Gaza Violence Makes Headlines — But Media Silent on Israeli Captives
September 7, 2021, marked the seventh anniversary of when Avera Mengistu was taken captive by the Hamas terrorist group. The then-32-year-old, who had immigrated to Israel with his family from Ethiopia, developed severe schizophrenia following the death of his older brother and crossed into the Gaza Strip of his own volition.
Since then, he has not had access to treatment for his mental illness, or been afforded the privileges guaranteed by international law.
Kidnapping an innocent civilian is an egregious human rights violation; yet, even with all the recent media coverage about the confrontation between the IDF and Hamas, there has been little, if any, attention paid to Mengistu’s plight.
From a media standpoint, securing the release of hostages has over the past few years been big news. In 2020, Peter Bergen, a vice-president of the Washington, DC-based New America think tank, who has written extensively on terrorism, has described the Trump administration’s efforts to rescue hostages as “an area of significant foreign policy success.”
Much of the public has been following these stories closely, with media organizations generally providing information about any relevant developments. However, when it comes to Mengistu, these same outlets focus almost exclusively on the recurring tit-for-tat military exchanges between Israel and Hamas without raising the latter’s gross disregard for international norms.
Hamas is also holding hostage Hisham al-Sayed, an Israeli Bedouin from the southern town of Hura, who entered Gaza in 2015. He also has a history of mental illness. To date, Hamas has refused to release any information about Mengistu or al-Sayed, nor has the terrorist organization granted permission to rights groups to visit them in order to determine their respective conditions.
This applies to the International Committee of the Red Cross (ICRC), which is tasked with monitoring the status of captives in accordance with the Third and Fourth Geneva Conventions. The provisions therein stipulate that ICRC members must be permitted to interview detainees without the presence of external witnesses. Moreover, the frequency and duration of the visits cannot be restricted.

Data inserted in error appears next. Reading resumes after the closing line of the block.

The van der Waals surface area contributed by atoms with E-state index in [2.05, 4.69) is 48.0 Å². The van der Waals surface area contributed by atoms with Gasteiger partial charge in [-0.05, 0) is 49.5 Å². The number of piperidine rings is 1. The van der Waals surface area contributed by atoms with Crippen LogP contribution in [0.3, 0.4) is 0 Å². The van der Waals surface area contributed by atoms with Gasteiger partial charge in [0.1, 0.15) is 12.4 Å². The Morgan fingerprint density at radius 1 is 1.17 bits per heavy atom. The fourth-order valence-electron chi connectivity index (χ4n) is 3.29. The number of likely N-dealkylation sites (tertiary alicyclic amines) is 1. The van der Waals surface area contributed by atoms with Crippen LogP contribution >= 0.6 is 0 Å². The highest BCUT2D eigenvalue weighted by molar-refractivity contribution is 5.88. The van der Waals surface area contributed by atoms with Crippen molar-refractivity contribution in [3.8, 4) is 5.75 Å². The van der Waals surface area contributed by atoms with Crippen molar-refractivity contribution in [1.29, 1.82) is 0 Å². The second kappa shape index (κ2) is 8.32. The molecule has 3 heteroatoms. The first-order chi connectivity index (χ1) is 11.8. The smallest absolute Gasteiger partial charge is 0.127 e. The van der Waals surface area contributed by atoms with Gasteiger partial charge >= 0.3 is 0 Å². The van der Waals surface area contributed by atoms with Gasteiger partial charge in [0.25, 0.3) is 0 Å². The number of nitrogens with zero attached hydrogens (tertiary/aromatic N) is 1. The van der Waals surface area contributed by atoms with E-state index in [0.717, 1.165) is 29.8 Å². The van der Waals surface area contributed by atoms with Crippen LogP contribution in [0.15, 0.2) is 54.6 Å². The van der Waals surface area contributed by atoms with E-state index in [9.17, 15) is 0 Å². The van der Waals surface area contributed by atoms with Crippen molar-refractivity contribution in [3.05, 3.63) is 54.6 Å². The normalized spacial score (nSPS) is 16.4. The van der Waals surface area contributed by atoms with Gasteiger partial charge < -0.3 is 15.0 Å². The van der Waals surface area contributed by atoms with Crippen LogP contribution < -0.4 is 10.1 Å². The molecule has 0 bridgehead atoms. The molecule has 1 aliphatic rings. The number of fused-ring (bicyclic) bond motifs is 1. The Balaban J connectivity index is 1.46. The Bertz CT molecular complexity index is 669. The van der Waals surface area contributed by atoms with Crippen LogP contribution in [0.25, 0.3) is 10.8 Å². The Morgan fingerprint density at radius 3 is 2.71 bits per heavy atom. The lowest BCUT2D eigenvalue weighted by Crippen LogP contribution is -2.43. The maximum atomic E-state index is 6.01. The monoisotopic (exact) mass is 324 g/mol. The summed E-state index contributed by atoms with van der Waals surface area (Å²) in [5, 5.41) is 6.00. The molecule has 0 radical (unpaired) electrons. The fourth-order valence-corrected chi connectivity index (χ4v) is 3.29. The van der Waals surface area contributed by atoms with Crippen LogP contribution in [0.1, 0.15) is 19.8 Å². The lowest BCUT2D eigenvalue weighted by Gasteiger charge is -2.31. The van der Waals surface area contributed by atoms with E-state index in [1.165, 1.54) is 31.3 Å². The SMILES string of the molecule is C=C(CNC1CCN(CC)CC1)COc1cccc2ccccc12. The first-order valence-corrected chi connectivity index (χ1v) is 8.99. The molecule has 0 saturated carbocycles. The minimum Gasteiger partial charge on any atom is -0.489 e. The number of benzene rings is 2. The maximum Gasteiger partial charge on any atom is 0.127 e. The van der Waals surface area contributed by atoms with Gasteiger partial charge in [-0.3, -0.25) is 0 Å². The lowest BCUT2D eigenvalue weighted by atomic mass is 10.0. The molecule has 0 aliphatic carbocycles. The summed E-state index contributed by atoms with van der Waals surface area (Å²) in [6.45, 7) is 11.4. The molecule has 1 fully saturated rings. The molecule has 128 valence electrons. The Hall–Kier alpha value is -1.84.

Accordingly, the ICRC in 2017 issued a demand that “Hamas authorities comply with their obligations under international humanitarian law to the … Israeli nationals who went missing in Gaza between July 2014 and 2016 and remain unaccounted for.”
In this respect, it is important to note that Hamas is also refusing to return to Israel the remains of two IDF soldiers who were killed in Gaza during the 2014 war.
For its part, Human Rights Watch (HRW) previously issued a report condemning Hamas for holding Mengistu and al-Sayed. The group called on Gaza’s rulers to “officially and unconditionally disclose” where the Israelis were being kept, and to free them.
At the time, Sarah Leah Whitson, director of HRW’s Middle East and North Africa division, said: “Hamas’s refusal to confirm its apparent prolonged detention of men with mental health conditions and no connection to the hostilities is cruel and indefensible. No grievance or objective can justify holding people incommunicado and bartering over their fates.”
While news outlets gloss over the unacceptable situation, Mengistu’s family members have not. They have reached out to the United Nations, ICRC, and Amnesty International for help, providing them with medical documents outlining Avera’s hospitalizations and need for daily medication and therapy. Also provided was proof that he did not serve in the IDF, and was in no way involved in the Israeli–Palestinian conflict.
Similarly, al-Sayed’s father, Sha’aban, has called on Hamas to release his son, and has spoken about a number of unsuccessful attempts to secure Hisham’s release through diplomatic channels.
“There were all sorts of figures who asked for money in exchange for talks, but I did not agree,” Sha’aban has said. “I decided to go to the media and convey a message to Hamas and others in Gaza: Release my son.”
That message has not been adequately disseminated.
One of the media’s primary functions is to identify and report injustices being perpetrated around the world. This, in turn, keeps the pressure on serial human rights violators, while ensuring that the victims are not forgotten. As such, news outlets should be shining a bright spotlight on Avera Mengistu and Hisham al-Sayed — not burying this story because it doesn’t fit their anti-Israel narrative.
Gidon Ben-Zvi is a contributor to HonestReporting, where a version of this article first appeared.